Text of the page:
Best Pellet Gun For Squirrels

5 Best Pellet Guns for Squirrels and Other Varmints


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Pellet guns aren't what they used to be. They've come a long way since the old days when they weren't much more than tricked out toy Daisy BB guns. Today's high-powered air rifles are excellent for hunting, as they're as capable of taking small game as many popular rimfire cartridges, but are even quieter than a .22 LR with a suppressor. While they don't pack quite as much of a punch, they're still great squirrel hunting guns thanks largely to their precision, which allows you to take perfectly ethical head shots. To take a squirrel, you need a minimum of 10 foot-pounds of energy, regardless of muzzle velocity. This is a mark most hunting pellet guns meet without much trouble, making them an affordable option you can buy right off of Amazon. Additionally, they're great tools for dealing with pest control, as ammunition is inexpensive and you don't have to worry about startling a neighbor with gunfire. Many of the more powerful offerings on the market will allow you to take larger varmints as well, but just do your research beforehand to make sure you're working with enough firepower.

Today we're going to take a look at some of the best pellet guns available for purchase in 2022, providing you with a wide variety of options should you have an interest in trying to harvest a squirrel without gunpowder.

RWS Diana 48 Sidelever Action Spring Piston Air Rifle

This spring-pistol rifle from RWS is a powerhouse that produces enough energy to take animals of 25 pounds or more. This model is particularly consistent and accurate, but it's still affordable and is definitely built more for the field than the range.

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It features a beechwood stock (that contains the large spring). Be warned, it takes exactly 39 pounds of force, according to RWS, to compress the internal spring and cock this gun via a side lever that can handle that kind of force. The result is about 22 foot-pounds of energy and a muzzle velocity of 900 fps with a .22-caliber pellet. It's also available in the smaller .177 chambering and the larger .25 chambering, capable of taking mid-sized game at reasonable distances.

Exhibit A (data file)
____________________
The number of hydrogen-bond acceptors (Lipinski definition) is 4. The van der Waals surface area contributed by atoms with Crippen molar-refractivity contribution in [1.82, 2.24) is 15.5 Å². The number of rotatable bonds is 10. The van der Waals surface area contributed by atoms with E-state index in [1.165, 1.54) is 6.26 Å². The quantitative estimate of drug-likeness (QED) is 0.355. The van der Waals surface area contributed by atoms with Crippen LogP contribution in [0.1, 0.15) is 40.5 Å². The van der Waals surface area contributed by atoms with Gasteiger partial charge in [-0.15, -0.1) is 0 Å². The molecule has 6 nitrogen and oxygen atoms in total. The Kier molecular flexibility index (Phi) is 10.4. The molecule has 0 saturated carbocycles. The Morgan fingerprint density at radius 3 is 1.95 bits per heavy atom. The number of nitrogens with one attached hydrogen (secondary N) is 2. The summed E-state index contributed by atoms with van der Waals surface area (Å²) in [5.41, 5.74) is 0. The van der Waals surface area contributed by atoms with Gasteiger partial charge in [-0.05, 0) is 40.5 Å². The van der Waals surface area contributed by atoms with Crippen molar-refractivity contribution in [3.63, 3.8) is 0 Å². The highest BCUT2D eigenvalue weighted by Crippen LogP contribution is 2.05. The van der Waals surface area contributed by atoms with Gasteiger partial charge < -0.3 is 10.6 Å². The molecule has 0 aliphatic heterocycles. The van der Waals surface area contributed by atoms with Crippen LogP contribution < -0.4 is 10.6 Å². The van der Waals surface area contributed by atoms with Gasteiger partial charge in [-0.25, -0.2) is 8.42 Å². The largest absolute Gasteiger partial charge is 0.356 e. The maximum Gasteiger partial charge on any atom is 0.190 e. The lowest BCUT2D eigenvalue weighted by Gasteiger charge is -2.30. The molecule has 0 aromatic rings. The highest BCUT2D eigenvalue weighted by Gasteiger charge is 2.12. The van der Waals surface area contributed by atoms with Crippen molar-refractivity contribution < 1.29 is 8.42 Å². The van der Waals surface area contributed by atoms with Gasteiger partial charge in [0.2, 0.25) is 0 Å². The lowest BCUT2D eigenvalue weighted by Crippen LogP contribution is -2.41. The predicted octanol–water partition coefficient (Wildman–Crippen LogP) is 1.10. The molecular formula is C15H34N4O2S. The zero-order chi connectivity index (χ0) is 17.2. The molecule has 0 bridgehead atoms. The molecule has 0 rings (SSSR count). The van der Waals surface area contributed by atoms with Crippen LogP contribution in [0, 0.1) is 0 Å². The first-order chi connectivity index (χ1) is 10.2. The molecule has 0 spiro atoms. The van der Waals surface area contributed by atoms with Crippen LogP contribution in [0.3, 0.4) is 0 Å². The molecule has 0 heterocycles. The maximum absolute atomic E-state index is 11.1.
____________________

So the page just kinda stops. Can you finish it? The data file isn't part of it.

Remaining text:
Hammerli 850 AirMagnum

This gun is powered not by a piston but by a cartridge of compressed CO2 gas. That means you have to change 12-gram CO2 cylinders when they run empty, but it also means you don't have to pump or cock the gun to shoot it.

The 850 is one of the few CO2 guns powerful enough for ethical hunting. This eight-shot repeater fires .22-caliber pellets at 760 fps with about 13 foot-pounds of energy. This is aided by using large 88-gram CO2 cartridges instead of the little 12-gram ones. An 88-gram cartridge will provide about 225 full-powered shots from the 850. The air gun comes with very capable fiber-optic sights and the receiver has standard 11mm dovetails for mounting scope rings.

Benjamin 392S Variable Pump

Crossman's multi-pump .22-caliber air rifle is beautifully simple and yet more than strong enough to harvest a few squirrels. Essentially an updated version of the popular Benjamin Silver Streak, this air gun features a synthetic stock, a rifled brass barrel, a single-stage trigger, a manual safety, and a pump action to regulate power. You can get about 500 fps out of three pumps, and 650 fps out of six pumps. If you decide to max out with 10 pumps, you can get up to 800 fps of muzzle velocity and 15 foot-pounds of energy. This bolt-action air gun is a great option for small-game hunting, and one that should last you for years to come.

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Hatsan FlashPup SYN QE

Bullpups make firearms shorter overall without sacrificing barrel length, and the idea works even better in an air rifle, especially since there is no spent brass to eject.

All bullpups suffer from the same problem, whether an air rifle or a firearm: it's hard to make a good trigger, considering it has to be connected to an action that is all the way in the buttstock instead of directly above it. The FlashPup endeavors to overcome this shortfall with an excellent two-stage adjustable trigger. The gun has more than enough power for squirrels and small game, propelling .22-caliber lead pellets at about 1,000 fps with 38 foot-pounds of energy. The shrouded QuietEnergy barrel also reduces the already diminutive sound by up to half.

Gamo Wildcat Whisper

This break-barrel airgun is a simple single-shot option, but it's dead simple. Just open the action to cock it, insert a pellet, and close the action. It's then ready to fire.

Early break barrel air guns used springs to propel a projectile, but modern versions like the Wildcat Whisper use a piston filled with a gas, typically nitrogen, that stores energy when compressed that is released when the trigger is pulled. This gun features a polymer stock and fires .22-caliber pellets at around 975 fps and the .177 version moves at 1,350 fps. Gamo sells a combo version that comes with a 4x32mm scope.

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